Yet and still things were moving slow for Kanye on multiple fronts. However, he was able to make a bit of dough via some tracks he produced for another label, Cash Money Records. And it was that income that Yeezus used to move to the East Coast or more specifically Newark, New Jersey, with Roc-A-Fella being located in relatively nearby Manhattan.
At this juncture, Kanye was working closely with Beanie Sigel, another artist signed to Roc-A-Fella who was Jay-Z’s top artist at the time. Through this connection he managed to get closer to Jigga and other important figures at Roc-A-Fella, including co-founder Dame Dash.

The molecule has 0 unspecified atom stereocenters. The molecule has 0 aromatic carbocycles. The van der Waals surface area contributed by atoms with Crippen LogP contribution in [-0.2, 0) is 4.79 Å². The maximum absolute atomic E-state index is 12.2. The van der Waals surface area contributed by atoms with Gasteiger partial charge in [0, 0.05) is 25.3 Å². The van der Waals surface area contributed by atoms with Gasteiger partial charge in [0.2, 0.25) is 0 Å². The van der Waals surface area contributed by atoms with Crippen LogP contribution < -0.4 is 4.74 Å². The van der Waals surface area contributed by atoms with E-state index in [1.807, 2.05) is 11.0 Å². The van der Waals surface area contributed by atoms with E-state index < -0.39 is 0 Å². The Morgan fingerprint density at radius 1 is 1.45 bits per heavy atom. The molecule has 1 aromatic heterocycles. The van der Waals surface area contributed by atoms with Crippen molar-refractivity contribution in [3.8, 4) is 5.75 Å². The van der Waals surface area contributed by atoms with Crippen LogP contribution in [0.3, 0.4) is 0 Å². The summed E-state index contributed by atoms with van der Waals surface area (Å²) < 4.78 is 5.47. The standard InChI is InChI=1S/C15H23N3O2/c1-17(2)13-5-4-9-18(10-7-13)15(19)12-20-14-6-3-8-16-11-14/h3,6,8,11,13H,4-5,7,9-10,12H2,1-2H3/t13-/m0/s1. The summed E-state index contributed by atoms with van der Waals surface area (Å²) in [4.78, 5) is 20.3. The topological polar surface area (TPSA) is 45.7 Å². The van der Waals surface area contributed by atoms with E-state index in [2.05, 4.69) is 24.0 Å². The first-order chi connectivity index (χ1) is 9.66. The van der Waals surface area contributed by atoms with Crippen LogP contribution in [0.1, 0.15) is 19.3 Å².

Now keep in mind that Jay-Z is a rapper who is known to make up lyrics on-the-fly. And being impressed by some of Kanye’s beats, he jumps on them instantly. Also remember that this was before West himself was famous. So Kanye was in awe directly interacting with the likes of Jigga and co. But still, the Yeezy era had not yet arrived, even though Kanye was able to produce his first hit, 2001’s “Izzo”, via Jay-Z.
The Talib Kweli shoutout
The vocalist then goes on to give a special shoutout to Talib Kweli, a 1990s’ era rapper from New York City (who he also namedrops in the second verse). And that’s because according to Kanye, Talib was the first one to really take him seriously in a rap sense, as in allow Yeezus “to go on tour with him”.
The Struggle Continues
But as far as industry figures go, they were still only interested in Kanye as a producer and furthermore, now that he made a name for himself in that regard, wanted him to create tracks for them similar to what he did for Jay-Z.